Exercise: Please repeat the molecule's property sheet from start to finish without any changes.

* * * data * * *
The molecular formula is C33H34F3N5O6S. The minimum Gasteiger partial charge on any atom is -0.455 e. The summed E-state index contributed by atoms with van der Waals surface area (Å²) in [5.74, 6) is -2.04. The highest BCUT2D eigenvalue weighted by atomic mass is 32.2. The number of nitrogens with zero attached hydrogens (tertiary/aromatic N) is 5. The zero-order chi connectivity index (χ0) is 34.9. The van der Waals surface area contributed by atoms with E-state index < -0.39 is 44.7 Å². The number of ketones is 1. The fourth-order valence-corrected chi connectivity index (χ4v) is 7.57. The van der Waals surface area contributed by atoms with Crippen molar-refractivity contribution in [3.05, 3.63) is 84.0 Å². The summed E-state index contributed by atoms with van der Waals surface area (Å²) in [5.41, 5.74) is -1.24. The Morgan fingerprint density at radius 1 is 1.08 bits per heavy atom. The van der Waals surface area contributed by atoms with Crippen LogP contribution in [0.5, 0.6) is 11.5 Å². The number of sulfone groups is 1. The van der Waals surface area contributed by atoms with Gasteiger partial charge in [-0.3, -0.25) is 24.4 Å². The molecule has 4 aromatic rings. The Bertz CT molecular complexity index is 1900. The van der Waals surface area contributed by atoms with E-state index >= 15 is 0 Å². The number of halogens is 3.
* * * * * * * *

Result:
The molecular formula is C33H34F3N5O6S. The minimum Gasteiger partial charge on any atom is -0.455 e. The summed E-state index contributed by atoms with van der Waals surface area (Å²) in [5.74, 6) is -2.04. The highest BCUT2D eigenvalue weighted by atomic mass is 32.2. The number of nitrogens with zero attached hydrogens (tertiary/aromatic N) is 5. The zero-order chi connectivity index (χ0) is 34.9. The van der Waals surface area contributed by atoms with E-state index < -0.39 is 44.7 Å². The number of ketones is 1. The fourth-order valence-corrected chi connectivity index (χ4v) is 7.57. The van der Waals surface area contributed by atoms with Crippen molar-refractivity contribution in [3.05, 3.63) is 84.0 Å². The summed E-state index contributed by atoms with van der Waals surface area (Å²) in [5.41, 5.74) is -1.24. The Morgan fingerprint density at radius 1 is 1.08 bits per heavy atom. The van der Waals surface area contributed by atoms with Crippen LogP contribution in [0.5, 0.6) is 11.5 Å². The number of sulfone groups is 1. The van der Waals surface area contributed by atoms with Gasteiger partial charge in [-0.3, -0.25) is 24.4 Å². The molecule has 4 aromatic rings. The Bertz CT molecular complexity index is 1900. The van der Waals surface area contributed by atoms with E-state index >= 15 is 0 Å². The number of halogens is 3.